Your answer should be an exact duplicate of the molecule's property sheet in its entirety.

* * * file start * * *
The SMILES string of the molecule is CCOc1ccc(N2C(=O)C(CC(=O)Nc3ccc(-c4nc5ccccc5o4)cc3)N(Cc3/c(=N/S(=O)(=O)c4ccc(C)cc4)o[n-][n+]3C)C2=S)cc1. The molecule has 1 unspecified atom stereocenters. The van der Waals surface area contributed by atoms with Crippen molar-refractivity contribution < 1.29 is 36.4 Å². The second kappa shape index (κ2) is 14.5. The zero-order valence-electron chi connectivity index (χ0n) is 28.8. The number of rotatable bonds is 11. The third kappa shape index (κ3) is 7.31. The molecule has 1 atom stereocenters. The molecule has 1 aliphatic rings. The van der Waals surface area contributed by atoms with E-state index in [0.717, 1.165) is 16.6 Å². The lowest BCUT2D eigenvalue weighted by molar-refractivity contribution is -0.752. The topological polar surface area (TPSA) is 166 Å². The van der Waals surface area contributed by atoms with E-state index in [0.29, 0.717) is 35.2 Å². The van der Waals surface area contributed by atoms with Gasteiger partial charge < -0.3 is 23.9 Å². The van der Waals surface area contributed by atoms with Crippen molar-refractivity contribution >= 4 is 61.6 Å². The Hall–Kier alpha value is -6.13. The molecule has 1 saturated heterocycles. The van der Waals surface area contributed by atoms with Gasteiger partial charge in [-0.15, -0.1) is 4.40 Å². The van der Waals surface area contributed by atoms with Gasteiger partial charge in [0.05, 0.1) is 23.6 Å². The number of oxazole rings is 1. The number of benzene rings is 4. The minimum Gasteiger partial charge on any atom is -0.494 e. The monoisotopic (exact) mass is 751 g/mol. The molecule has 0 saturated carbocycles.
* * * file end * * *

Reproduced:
The SMILES string of the molecule is CCOc1ccc(N2C(=O)C(CC(=O)Nc3ccc(-c4nc5ccccc5o4)cc3)N(Cc3/c(=N/S(=O)(=O)c4ccc(C)cc4)o[n-][n+]3C)C2=S)cc1. The molecule has 1 unspecified atom stereocenters. The van der Waals surface area contributed by atoms with Crippen molar-refractivity contribution < 1.29 is 36.4 Å². The second kappa shape index (κ2) is 14.5. The zero-order valence-electron chi connectivity index (χ0n) is 28.8. The number of rotatable bonds is 11. The third kappa shape index (κ3) is 7.31. The molecule has 1 atom stereocenters. The molecule has 1 aliphatic rings. The van der Waals surface area contributed by atoms with E-state index in [0.717, 1.165) is 16.6 Å². The lowest BCUT2D eigenvalue weighted by molar-refractivity contribution is -0.752. The topological polar surface area (TPSA) is 166 Å². The van der Waals surface area contributed by atoms with E-state index in [0.29, 0.717) is 35.2 Å². The van der Waals surface area contributed by atoms with Gasteiger partial charge < -0.3 is 23.9 Å². The van der Waals surface area contributed by atoms with Crippen molar-refractivity contribution >= 4 is 61.6 Å². The Hall–Kier alpha value is -6.13. The molecule has 1 saturated heterocycles. The van der Waals surface area contributed by atoms with Gasteiger partial charge in [-0.15, -0.1) is 4.40 Å². The van der Waals surface area contributed by atoms with Gasteiger partial charge in [0.05, 0.1) is 23.6 Å². The number of oxazole rings is 1. The number of benzene rings is 4. The minimum Gasteiger partial charge on any atom is -0.494 e. The monoisotopic (exact) mass is 751 g/mol. The molecule has 0 saturated carbocycles.